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Re: [lojban] Re: jbonunsla post-2015?

On 6/9/2018 3:30 PM, xabju wrote:
First question mark is a typo. More generally, it appears that Lojbanistan has been in a period of relative inactivity for several years, and I wonder why that is.

I think that actually there has been a considerable increase in activity, BUT, it is not the sort of activity that gets attention.

The perceived lack of activity is due to a relative vacuum of leadership that is both leading and communicating about the Lojban community as a community.

I am partly responsible for this, as Founder and long-time president. My (inevitable) decline as I passed into older age and health problems left me with the time and energy (and more important, the focus) to see that things got done.

Others have stepped up, probably more of you-all than ever stepped up before. But we don't have any single dynamic leader who speaks for the community, or even who aspires to speak for even a large chunk of the community. Our much-respected webmaster, Robin Powell largely filled in the vacuum as I stepped back, from roughly 2000 to 2015. But he also reached the point where burnout and other competing aspects of life (like childrearing) have reduced his time and enthusiasm, as mine had ebbed by 2000.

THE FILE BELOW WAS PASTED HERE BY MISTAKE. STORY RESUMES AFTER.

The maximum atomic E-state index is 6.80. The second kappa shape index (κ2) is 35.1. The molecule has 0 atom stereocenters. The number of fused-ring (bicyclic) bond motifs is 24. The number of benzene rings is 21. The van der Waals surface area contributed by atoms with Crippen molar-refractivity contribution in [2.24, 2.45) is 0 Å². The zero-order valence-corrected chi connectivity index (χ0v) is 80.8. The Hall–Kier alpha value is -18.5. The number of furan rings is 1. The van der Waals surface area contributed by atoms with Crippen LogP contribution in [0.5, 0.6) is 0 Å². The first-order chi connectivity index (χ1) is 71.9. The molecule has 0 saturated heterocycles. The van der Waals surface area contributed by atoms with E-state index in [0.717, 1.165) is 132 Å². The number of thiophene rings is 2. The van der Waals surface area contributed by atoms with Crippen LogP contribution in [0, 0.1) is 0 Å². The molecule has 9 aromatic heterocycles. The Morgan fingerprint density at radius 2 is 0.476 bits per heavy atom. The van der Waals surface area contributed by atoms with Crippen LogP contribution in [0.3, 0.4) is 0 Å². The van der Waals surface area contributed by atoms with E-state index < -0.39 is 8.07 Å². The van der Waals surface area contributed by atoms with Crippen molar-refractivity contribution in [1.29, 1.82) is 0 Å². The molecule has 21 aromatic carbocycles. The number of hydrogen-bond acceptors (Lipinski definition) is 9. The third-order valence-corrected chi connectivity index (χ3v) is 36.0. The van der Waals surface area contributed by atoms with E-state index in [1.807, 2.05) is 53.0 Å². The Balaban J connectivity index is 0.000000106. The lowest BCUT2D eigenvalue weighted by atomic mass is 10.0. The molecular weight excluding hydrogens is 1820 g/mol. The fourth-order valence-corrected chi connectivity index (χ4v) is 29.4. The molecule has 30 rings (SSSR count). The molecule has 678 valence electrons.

But in the era when I was most active, and again in the era when Robin was most active, only a handful of Lojbanists at any one time were in the background getting stuff done. Now there are a lot more, but none of them stand out to the community.

As for LogFests, I held them almost singlehandedly up until around 2000, here at my house, in conjunction with annual meetings of the LLG formal membership, which guaranteed some minimum attendance and also provided structure to the weekend-long events. During Robin's era, Matt Powell held a couple of LogFest-like events in Michigan, and others held somewhat less-planned events around the US, with Robin usually providing much of the leadership/organization involved. But the events were relatively unorganized, and the LLG organization became entirely Internet-driven.

Currently, many of the most active Lojbanists are not in the US (selpa'i in Germany and gleki in Russia, for example), and the non-US Lojban community is less-organized and less able to bring together a "LogFest" rather spontaneously. LLG has passed out of my control, but hasn't yet managed to get itself organized to the extent that it can lead others into activity.

It will be largely up to the rest of you to step forward (at least some of the time) if you want to see things happen. LLG and the Lojban community remain an entirely volunteer organization. There are a few thousand US dollars in the bank to cover incidental expenses, but not even enough to pay for one full-time person (or even half-time). So where the community of Lojbanists will go depend on what the members of the community step forward and lead others to want to go.


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